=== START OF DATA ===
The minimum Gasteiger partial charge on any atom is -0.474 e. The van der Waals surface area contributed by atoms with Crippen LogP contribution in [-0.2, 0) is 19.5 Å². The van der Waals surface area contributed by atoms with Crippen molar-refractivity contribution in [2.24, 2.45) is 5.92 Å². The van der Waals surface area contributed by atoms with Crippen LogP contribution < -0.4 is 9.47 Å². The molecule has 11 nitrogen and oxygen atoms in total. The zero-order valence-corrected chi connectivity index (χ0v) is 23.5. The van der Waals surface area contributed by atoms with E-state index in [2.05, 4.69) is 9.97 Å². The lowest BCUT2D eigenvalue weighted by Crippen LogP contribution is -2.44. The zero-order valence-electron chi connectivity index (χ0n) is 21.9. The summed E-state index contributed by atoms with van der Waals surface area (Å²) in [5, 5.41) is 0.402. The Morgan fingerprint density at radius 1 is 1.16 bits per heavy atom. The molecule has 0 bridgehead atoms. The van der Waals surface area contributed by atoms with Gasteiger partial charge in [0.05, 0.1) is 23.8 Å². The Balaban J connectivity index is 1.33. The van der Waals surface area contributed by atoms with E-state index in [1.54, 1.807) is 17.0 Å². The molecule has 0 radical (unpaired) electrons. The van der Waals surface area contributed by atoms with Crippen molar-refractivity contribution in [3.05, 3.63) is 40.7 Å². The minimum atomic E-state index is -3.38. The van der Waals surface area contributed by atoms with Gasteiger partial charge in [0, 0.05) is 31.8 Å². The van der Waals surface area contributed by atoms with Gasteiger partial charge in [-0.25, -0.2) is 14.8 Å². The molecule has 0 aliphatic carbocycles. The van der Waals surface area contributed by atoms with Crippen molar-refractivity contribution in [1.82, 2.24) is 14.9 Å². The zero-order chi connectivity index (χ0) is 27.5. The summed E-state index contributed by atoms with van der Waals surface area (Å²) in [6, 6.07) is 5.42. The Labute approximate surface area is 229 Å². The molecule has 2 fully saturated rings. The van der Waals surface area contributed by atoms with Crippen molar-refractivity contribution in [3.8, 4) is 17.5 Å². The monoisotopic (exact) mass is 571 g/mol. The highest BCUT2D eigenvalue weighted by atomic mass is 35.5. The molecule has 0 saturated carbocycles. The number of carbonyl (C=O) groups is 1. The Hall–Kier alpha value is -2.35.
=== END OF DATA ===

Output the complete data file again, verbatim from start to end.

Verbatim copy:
The minimum Gasteiger partial charge on any atom is -0.474 e. The van der Waals surface area contributed by atoms with Crippen LogP contribution in [-0.2, 0) is 19.5 Å². The van der Waals surface area contributed by atoms with Crippen molar-refractivity contribution in [2.24, 2.45) is 5.92 Å². The van der Waals surface area contributed by atoms with Crippen LogP contribution < -0.4 is 9.47 Å². The molecule has 11 nitrogen and oxygen atoms in total. The zero-order valence-corrected chi connectivity index (χ0v) is 23.5. The van der Waals surface area contributed by atoms with E-state index in [2.05, 4.69) is 9.97 Å². The lowest BCUT2D eigenvalue weighted by Crippen LogP contribution is -2.44. The zero-order valence-electron chi connectivity index (χ0n) is 21.9. The summed E-state index contributed by atoms with van der Waals surface area (Å²) in [5, 5.41) is 0.402. The Morgan fingerprint density at radius 1 is 1.16 bits per heavy atom. The molecule has 0 bridgehead atoms. The van der Waals surface area contributed by atoms with Gasteiger partial charge in [0.05, 0.1) is 23.8 Å². The Balaban J connectivity index is 1.33. The van der Waals surface area contributed by atoms with E-state index in [1.54, 1.807) is 17.0 Å². The molecule has 0 radical (unpaired) electrons. The van der Waals surface area contributed by atoms with Crippen molar-refractivity contribution in [3.05, 3.63) is 40.7 Å². The minimum atomic E-state index is -3.38. The van der Waals surface area contributed by atoms with Gasteiger partial charge in [0, 0.05) is 31.8 Å². The van der Waals surface area contributed by atoms with Gasteiger partial charge in [-0.25, -0.2) is 14.8 Å². The molecule has 0 aliphatic carbocycles. The van der Waals surface area contributed by atoms with Crippen molar-refractivity contribution in [1.82, 2.24) is 14.9 Å². The zero-order chi connectivity index (χ0) is 27.5. The summed E-state index contributed by atoms with van der Waals surface area (Å²) in [6, 6.07) is 5.42. The Labute approximate surface area is 229 Å². The molecule has 2 fully saturated rings. The van der Waals surface area contributed by atoms with Crippen molar-refractivity contribution in [3.8, 4) is 17.5 Å². The monoisotopic (exact) mass is 571 g/mol. The highest BCUT2D eigenvalue weighted by atomic mass is 35.5. The molecule has 0 saturated carbocycles. The number of carbonyl (C=O) groups is 1. The Hall–Kier alpha value is -2.35.